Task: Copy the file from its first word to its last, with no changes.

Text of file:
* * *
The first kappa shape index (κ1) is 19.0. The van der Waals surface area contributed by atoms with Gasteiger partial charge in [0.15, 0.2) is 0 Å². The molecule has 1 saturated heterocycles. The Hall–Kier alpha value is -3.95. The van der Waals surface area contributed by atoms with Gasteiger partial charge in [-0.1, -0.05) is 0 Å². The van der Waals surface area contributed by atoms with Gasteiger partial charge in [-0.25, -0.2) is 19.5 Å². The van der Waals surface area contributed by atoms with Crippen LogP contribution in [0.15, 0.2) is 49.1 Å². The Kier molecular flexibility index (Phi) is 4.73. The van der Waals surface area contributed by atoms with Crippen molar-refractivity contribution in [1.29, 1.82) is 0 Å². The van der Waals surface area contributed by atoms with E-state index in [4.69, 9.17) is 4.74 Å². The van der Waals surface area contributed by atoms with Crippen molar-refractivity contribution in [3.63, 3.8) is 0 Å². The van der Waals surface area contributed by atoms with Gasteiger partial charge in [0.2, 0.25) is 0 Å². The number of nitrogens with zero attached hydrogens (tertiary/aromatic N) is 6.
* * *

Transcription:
The first kappa shape index (κ1) is 19.0. The van der Waals surface area contributed by atoms with Gasteiger partial charge in [0.15, 0.2) is 0 Å². The molecule has 1 saturated heterocycles. The Hall–Kier alpha value is -3.95. The van der Waals surface area contributed by atoms with Gasteiger partial charge in [-0.1, -0.05) is 0 Å². The van der Waals surface area contributed by atoms with Gasteiger partial charge in [-0.25, -0.2) is 19.5 Å². The van der Waals surface area contributed by atoms with Crippen LogP contribution in [0.15, 0.2) is 49.1 Å². The Kier molecular flexibility index (Phi) is 4.73. The van der Waals surface area contributed by atoms with Crippen molar-refractivity contribution in [1.29, 1.82) is 0 Å². The van der Waals surface area contributed by atoms with E-state index in [4.69, 9.17) is 4.74 Å². The van der Waals surface area contributed by atoms with Crippen molar-refractivity contribution in [3.63, 3.8) is 0 Å². The van der Waals surface area contributed by atoms with Gasteiger partial charge in [0.2, 0.25) is 0 Å². The number of nitrogens with zero attached hydrogens (tertiary/aromatic N) is 6.